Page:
• The factor is interested in the value of the receivables; a bank is interested in the firm’s creditworthiness.
        • Factoring is not a loan; it is the purchase of a financial asset (the receivables).
        • A bank loan involves two parties (lender and borrower); factoring involves three (the business, the factor, and those who owe the money).

    Growth Phase

    • Venture Capitalists
    • Asset-Based Lenders
    • Equipment Leasing Companies
    • Suppliers
    • Small Business Investment Companies
    • Trade Credit
    • Factoring
    • Mezzanine Lenders
      • used to fill the financing gap between relatively expensive equity financing and less expensive forms of financing like secured loans
      • structured either as an unsecured or subordinated debt instrument or as preferred stock
      • represents a claim on assets which is senior only to that of the common shares
      • mezzanine debt holders require a higher return than is the case with holders of secured debt (maybe close to 20% or more – because the risk is higher)
      • usually issued as private placements (i.e. fewer legal requirements than with public placements)
      • can be used by smaller companies
      • mezzanine lenders might have right to convert the debt instrument to an equity instrument
      • mezzanine lenders work with companies to ensure the high return they require doesn’t cripple the company, so they might take an equity interest or might defer loan payments until the end of loan term or until the company is sold

    Exit or Harvest Phase

    • Mezzanine Lenders
    • Public Debt
    • Initial Public Offerings (IPOs)
      • issuing common stock or shares to the public
      • used by companies seeking capital to expand (or by privately-owned companies wanting to become publicly traded)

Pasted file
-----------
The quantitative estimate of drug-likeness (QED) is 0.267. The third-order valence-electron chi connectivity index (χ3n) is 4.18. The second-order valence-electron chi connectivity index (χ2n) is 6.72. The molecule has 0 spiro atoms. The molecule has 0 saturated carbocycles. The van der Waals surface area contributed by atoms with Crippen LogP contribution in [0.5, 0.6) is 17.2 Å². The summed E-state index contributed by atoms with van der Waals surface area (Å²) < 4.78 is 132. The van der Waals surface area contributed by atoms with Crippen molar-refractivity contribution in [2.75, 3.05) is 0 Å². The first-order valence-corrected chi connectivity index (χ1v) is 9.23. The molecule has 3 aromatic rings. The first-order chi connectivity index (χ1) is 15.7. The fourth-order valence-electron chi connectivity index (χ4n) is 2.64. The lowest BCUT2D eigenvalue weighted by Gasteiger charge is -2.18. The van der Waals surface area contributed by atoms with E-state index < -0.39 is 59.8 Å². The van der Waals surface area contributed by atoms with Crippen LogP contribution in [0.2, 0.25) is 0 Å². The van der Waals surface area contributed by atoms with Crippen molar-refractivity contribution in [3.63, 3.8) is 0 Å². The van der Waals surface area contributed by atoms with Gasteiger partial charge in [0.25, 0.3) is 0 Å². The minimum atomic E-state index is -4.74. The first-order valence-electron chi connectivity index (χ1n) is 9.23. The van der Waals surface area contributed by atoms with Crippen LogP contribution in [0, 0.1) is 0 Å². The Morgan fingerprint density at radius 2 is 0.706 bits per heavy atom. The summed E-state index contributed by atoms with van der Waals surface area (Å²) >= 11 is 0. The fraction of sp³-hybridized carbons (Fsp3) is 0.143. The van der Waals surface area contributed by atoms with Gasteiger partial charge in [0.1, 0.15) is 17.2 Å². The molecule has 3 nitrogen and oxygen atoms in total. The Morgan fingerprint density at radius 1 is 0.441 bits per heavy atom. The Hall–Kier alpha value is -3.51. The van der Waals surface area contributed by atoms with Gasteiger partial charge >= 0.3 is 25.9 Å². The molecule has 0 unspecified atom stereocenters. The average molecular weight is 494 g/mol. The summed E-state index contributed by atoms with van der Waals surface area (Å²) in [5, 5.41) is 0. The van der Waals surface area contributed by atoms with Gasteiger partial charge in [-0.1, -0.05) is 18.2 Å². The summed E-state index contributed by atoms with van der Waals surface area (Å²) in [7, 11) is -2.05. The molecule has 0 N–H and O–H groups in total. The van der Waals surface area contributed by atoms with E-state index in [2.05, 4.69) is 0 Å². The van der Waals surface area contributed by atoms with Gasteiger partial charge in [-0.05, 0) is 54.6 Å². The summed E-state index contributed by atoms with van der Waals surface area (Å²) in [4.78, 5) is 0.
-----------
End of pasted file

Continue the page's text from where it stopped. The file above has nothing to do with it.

• a major challenge is to figure out how to value the shares offered so underwriting firms are often used to help deal with this challenge
        • if the price is set too high maybe all the shares will not be sold (and the desired amount of money will not be raised)
        • if the price is set too low the company might lose out on money it could have had (if all the shares sold had of been sold at a higher price)
      • money from initial sale of shares goes to the company, but after that the shares are traded between shareholders (the company doesn’t get any of this money)
      • the money never has to be repaid, but the owners of the shares have a right to any distributed profits (dividends declared) and to residual dissolution proceeds (what is left over after the debt holders and everyone else is paid off if the company assets are sold)
    • Acquisition, Leveraged Buy-Outs (LBO), Management Buy-Outs (MBO)
      • LBOs are when the controlling interest in the company is purchased using mainly borrowed money (the assets of the company being purchased are often used as the loan collateral).
      • MBOs are often a form of LBOs where the purchasers are the current managers of the company.